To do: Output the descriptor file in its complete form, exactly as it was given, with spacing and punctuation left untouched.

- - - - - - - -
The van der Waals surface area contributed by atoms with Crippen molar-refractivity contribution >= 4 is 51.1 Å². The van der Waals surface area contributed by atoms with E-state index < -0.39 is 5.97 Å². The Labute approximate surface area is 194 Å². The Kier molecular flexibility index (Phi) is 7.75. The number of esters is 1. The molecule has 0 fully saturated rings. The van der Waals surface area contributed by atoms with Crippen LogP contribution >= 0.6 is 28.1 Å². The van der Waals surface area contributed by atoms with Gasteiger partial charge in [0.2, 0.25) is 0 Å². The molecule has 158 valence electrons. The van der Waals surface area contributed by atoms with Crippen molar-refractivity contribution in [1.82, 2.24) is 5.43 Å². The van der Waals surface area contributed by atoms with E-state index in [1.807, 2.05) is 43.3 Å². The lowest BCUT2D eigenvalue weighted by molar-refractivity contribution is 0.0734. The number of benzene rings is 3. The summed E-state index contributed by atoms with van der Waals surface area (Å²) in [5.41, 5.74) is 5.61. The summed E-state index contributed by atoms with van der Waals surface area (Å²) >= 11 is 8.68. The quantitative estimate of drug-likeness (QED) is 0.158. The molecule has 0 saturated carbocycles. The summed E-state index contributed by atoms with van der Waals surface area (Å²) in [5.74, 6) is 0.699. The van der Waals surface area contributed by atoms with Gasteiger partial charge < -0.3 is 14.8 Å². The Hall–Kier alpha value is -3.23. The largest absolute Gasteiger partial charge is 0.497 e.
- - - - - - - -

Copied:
The van der Waals surface area contributed by atoms with Crippen molar-refractivity contribution >= 4 is 51.1 Å². The van der Waals surface area contributed by atoms with E-state index < -0.39 is 5.97 Å². The Labute approximate surface area is 194 Å². The Kier molecular flexibility index (Phi) is 7.75. The number of esters is 1. The molecule has 0 fully saturated rings. The van der Waals surface area contributed by atoms with Crippen LogP contribution >= 0.6 is 28.1 Å². The van der Waals surface area contributed by atoms with Gasteiger partial charge in [0.2, 0.25) is 0 Å². The molecule has 158 valence electrons. The van der Waals surface area contributed by atoms with Crippen molar-refractivity contribution in [1.82, 2.24) is 5.43 Å². The van der Waals surface area contributed by atoms with E-state index in [1.807, 2.05) is 43.3 Å². The lowest BCUT2D eigenvalue weighted by molar-refractivity contribution is 0.0734. The number of benzene rings is 3. The summed E-state index contributed by atoms with van der Waals surface area (Å²) in [5.41, 5.74) is 5.61. The summed E-state index contributed by atoms with van der Waals surface area (Å²) >= 11 is 8.68. The quantitative estimate of drug-likeness (QED) is 0.158. The molecule has 0 saturated carbocycles. The summed E-state index contributed by atoms with van der Waals surface area (Å²) in [5.74, 6) is 0.699. The van der Waals surface area contributed by atoms with Gasteiger partial charge < -0.3 is 14.8 Å². The Hall–Kier alpha value is -3.23. The largest absolute Gasteiger partial charge is 0.497 e.